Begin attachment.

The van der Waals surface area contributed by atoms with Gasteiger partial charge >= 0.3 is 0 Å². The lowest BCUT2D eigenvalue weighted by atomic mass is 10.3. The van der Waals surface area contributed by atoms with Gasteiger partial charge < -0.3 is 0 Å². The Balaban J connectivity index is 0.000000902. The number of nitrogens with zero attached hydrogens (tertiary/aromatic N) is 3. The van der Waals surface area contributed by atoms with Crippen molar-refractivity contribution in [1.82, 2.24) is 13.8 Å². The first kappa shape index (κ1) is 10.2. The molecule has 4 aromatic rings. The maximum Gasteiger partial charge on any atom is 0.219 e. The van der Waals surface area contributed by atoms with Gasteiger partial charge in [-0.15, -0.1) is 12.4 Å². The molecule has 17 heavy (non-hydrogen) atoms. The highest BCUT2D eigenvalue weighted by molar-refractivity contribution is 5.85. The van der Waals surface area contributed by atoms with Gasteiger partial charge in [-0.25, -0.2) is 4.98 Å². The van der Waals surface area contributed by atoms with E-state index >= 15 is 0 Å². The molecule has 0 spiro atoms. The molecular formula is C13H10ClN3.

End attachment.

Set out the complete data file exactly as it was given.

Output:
The van der Waals surface area contributed by atoms with Gasteiger partial charge >= 0.3 is 0 Å². The lowest BCUT2D eigenvalue weighted by atomic mass is 10.3. The van der Waals surface area contributed by atoms with Gasteiger partial charge < -0.3 is 0 Å². The Balaban J connectivity index is 0.000000902. The number of nitrogens with zero attached hydrogens (tertiary/aromatic N) is 3. The van der Waals surface area contributed by atoms with Crippen molar-refractivity contribution in [1.82, 2.24) is 13.8 Å². The first kappa shape index (κ1) is 10.2. The molecule has 4 aromatic rings. The maximum Gasteiger partial charge on any atom is 0.219 e. The van der Waals surface area contributed by atoms with Gasteiger partial charge in [-0.15, -0.1) is 12.4 Å². The molecule has 17 heavy (non-hydrogen) atoms. The highest BCUT2D eigenvalue weighted by molar-refractivity contribution is 5.85. The van der Waals surface area contributed by atoms with Gasteiger partial charge in [-0.25, -0.2) is 4.98 Å². The van der Waals surface area contributed by atoms with E-state index >= 15 is 0 Å². The molecule has 0 spiro atoms. The molecular formula is C13H10ClN3.